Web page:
TPM Cafe: Opinion

We are now about to officially enter another general election year, and earlier Democratic optimism about making major gains in the U.S. House of Representatives has recently yielded to Republican optimism about retaking control of the Senate. This shift in expectations has been based in no small part on a steady decline in the president’s job and personal approval ratings, followed up by a Republican surge in the generic congressional ballot.

For the next ten months, with the exception of occasional presidential polls, all we’ll hear about is the ‘14 cycle. And if Republican good fortune continues, we’ll hear the kind of triumphalist conservative talk that was so prevalent before and after the 2010 elections. When it comes to the midterms, it may well be justified. Second midterms for the party holding the White House are usually grim. The strong alignment of pro-Republican demographic groups with those most likely to vote in midterms — generally, older white voters — gives the GOP a significant additional boost.

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Watching the pundits and the politicians on the Sunday talk shows wrap up the year, I felt that 2013 was a far more dramatic turning point in American politics than either the party leaders or the assembled press realized. Both parties as well as the Washington punditocracy have lived in a curious consensus since the end of World War II; one that assumed America’s exceptional role in global political and economic governance.

Since his announcement of his first key cabinet appointments in December of 2008 (Tim Geithner, Bob Gates, Hillary Clinton, Larry Summers) it was clear that President Barack Obama was a creature of this establishment point of view, just like every Republican and Democratic president since Eisenhower’s election in 1952.

But during the course of 2013 citizens, from liberals to libertarians, have turned against the collective wisdom of both Wall Street and the Council of Foreign Relations and so historians will regard our current moment as the end of a 60-year reign of the American establishment over our national politics. But neither Obama nor House Speaker John Boehner (R-OH) seem to understand that the ground had shifted under them and that we are entering a new age of reform.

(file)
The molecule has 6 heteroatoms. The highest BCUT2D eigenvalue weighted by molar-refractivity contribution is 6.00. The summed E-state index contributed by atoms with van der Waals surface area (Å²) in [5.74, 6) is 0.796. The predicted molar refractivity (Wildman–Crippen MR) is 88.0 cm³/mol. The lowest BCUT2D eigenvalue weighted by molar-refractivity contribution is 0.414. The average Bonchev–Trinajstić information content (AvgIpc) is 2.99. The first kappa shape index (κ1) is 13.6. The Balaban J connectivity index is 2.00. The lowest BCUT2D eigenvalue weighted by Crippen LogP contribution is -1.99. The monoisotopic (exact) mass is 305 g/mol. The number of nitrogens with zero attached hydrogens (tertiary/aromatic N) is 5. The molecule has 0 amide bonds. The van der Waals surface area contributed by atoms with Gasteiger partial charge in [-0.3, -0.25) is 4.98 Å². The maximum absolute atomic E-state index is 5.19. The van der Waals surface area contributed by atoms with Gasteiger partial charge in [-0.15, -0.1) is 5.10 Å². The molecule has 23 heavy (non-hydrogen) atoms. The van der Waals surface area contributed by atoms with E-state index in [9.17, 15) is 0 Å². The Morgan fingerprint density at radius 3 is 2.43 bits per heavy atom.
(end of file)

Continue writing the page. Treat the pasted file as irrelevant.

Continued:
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Andrea Elliott’s masterpiece project in the New York Times documenting the tribulations of a loveable Brooklyn girl named Dasani through the unforgiving maze of social services in New York City became an instant classic. With each word in the five-part series, Elliott unmasks the countless rips in the fabric of our social safety net.

As I read through the gripping ordeal that shines a light on the corners of our society so often left in the dark, I imagined the article forming a giant exclamation mark on what’s undoubtedly been the year of exposing inequality.

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You're using a product – a phone, a credit card – and something goes wrong. The fees weren't what you thought they'd be. The phone doesn't work as advertised. You try to get relief by calling the company, waiting on hold with customer service. You write letters, to corporate headquarters and the Fair Trade Commission. You're mad, and you feel like you've been ripped off, and you decide to bite the bullet and sue. Except you can't.

You can't sue, because tucked in the fine print of the contract you signed when you bought the phone, or signed up for the credit card, was a mandatory arbitration clause. That piece of the agreement says that if a dispute arises, the only way you can pursue justice is by meeting with an arbitrator. An arbitrator picked by the company, in a place the company chooses. You can't have a day in court. No jury of your peers.

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“Blood in, blood out,” is the old, stereotypical street gang saying. Joining a gang is supposed to require an intense initiation, perhaps involving the commission of a crime to prove one’s loyalty. Leaving a gang is thought to be rare and risky – potentially even fatal. But these conceptions of gang membership are very outdated, if they were ever true to begin with.